Fashion plates tend to focus on the teens to twenties females, with a plentiful sprinkling of children, occasionally babies, very rarely toddlers (having a two year old myself I've had great difficulty in finding fashion plates with children in the 2-4 year bracket), and I can't think of a single fashion plate where I have seen someone who could have been considered of advancing years. Men's fashion plates, though existing, are also not particularly plentiful.

 Victorian Family - mirrorimagegallery flickr
I love all the little details in this daguerreotype.  The jewellery (especially on the girl), belt, whitework sleeves & collar, lace mits, headdress, satin waistcoat.  Also like that the lady is wearing her glasses, which in quite unusual for a portrait of this era.


 Miss Coddington c.1852 - National Library of Ireland

Of course period photographs have some shortcomings. The first known photograph of a human wasn't taken until 1838 with the first known portrait in 1839, so you can only research after these dates. 

The original daguerreotype boyfriend
Self Portrait of Robert Cornelius- first known portrait photograph 1839


Miss Dorothy Catherine Draper - June 1840



Colour photography only really took off after 1900, so apart from the occasional hand tinted image we can only guess at what colours might be lurking in the greys and black of an image. 


Mother and Child Hand Coloured Ambrotype (Collodion Positive) c. 1860
whatsthatpicture - flickr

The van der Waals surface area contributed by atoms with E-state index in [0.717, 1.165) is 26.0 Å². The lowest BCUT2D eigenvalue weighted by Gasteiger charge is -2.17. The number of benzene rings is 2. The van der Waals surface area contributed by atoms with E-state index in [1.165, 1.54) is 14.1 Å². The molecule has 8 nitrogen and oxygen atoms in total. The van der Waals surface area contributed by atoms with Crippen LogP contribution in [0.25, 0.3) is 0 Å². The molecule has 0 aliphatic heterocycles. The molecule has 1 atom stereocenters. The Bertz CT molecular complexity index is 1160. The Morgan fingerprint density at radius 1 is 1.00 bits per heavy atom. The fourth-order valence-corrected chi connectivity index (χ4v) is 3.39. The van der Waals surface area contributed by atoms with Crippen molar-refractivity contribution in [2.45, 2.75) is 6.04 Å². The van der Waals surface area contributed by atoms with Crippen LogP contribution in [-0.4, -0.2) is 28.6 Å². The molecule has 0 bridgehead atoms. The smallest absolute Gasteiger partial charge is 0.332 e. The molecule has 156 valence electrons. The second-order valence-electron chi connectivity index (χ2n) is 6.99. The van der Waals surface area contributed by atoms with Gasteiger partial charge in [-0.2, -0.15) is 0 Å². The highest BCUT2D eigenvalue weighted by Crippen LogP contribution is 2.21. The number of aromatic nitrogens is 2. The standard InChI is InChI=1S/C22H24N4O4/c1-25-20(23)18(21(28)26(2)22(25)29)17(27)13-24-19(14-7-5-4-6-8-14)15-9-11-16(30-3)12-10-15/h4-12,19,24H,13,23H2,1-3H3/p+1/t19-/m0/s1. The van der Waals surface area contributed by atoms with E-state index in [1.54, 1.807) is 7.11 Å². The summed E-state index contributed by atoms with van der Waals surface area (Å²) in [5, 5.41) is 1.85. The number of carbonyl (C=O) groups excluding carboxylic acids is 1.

I wonder if they were originally in matching colours or if there is a little artistic license being applied?


 1/6 Plate daguerreotype of either a husband and wife or brother and sister - Mirrorimagegallery flickr
I really love this image, especially her hair.  Can only imagine what colour her dress and ribbons would have been.

 Precise dating can also be a problem. While some photos come with inscriptions that handily give us the date of an image, and many will have the photographers studio (which will help narrow down the date to when they were operating), sometimes it can be difficult to establish a date. I've seen many images of mature ladies wearing crinolines and adopting older styles well into the bustle period. Sometimes you will see styles that look as if they belong to two separate decades, were they ahead of the trend in some respects, or only just adopting a style that was already established? And sometimes you will just see something unique, in an era filled with hand-made garments you will see flashes of ingenuity, artistry, flair and the little hand finished touches that we still love in hand made items today.

1/6 plate daguerreotype- mirrorimagegallery
I adore this bonnet with its decorative velvet ribbons and the way the feathers create an aurora round her.


Quarter-plate daguerreotype (3.25 x 4.25 inches) circa 1853 - the American museum of photography
 Beautiful bonnet trim and zigzag fichu

Unidentified woman, with jewelry woven into hair - Missouri History Museum
Absolutely stunning

There are many sources of period photos online. A general google search of any of the following terms should bring up a plethora of images : daguerreotype, tintype, ambrotype, calotype, CDV. 

And I shall leave you with one of my all time favourites.....

Proud Mother and Laughing Infant, 9th-Plate Ambrotype, Circa 1860
lisby1 - flickr